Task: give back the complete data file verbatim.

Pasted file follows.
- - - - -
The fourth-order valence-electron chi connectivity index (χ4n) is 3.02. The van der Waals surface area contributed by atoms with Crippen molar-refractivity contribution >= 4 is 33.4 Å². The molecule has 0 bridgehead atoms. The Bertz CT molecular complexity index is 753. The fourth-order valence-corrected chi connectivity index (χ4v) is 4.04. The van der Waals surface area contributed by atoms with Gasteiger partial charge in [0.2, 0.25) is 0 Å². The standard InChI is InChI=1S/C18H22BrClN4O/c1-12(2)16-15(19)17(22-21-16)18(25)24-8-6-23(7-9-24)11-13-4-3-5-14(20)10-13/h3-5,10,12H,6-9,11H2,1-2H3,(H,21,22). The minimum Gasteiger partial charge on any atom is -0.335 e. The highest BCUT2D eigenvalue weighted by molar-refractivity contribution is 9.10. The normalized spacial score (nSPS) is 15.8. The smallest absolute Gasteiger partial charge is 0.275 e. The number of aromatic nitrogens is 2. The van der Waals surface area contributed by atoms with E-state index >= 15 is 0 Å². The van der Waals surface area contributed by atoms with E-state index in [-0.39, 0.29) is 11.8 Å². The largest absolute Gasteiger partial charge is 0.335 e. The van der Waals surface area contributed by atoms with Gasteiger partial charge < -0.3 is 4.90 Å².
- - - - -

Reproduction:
The fourth-order valence-electron chi connectivity index (χ4n) is 3.02. The van der Waals surface area contributed by atoms with Crippen molar-refractivity contribution >= 4 is 33.4 Å². The molecule has 0 bridgehead atoms. The Bertz CT molecular complexity index is 753. The fourth-order valence-corrected chi connectivity index (χ4v) is 4.04. The van der Waals surface area contributed by atoms with Gasteiger partial charge in [0.2, 0.25) is 0 Å². The standard InChI is InChI=1S/C18H22BrClN4O/c1-12(2)16-15(19)17(22-21-16)18(25)24-8-6-23(7-9-24)11-13-4-3-5-14(20)10-13/h3-5,10,12H,6-9,11H2,1-2H3,(H,21,22). The minimum Gasteiger partial charge on any atom is -0.335 e. The highest BCUT2D eigenvalue weighted by molar-refractivity contribution is 9.10. The normalized spacial score (nSPS) is 15.8. The smallest absolute Gasteiger partial charge is 0.275 e. The number of aromatic nitrogens is 2. The van der Waals surface area contributed by atoms with E-state index >= 15 is 0 Å². The van der Waals surface area contributed by atoms with E-state index in [-0.39, 0.29) is 11.8 Å². The largest absolute Gasteiger partial charge is 0.335 e. The van der Waals surface area contributed by atoms with Gasteiger partial charge < -0.3 is 4.90 Å².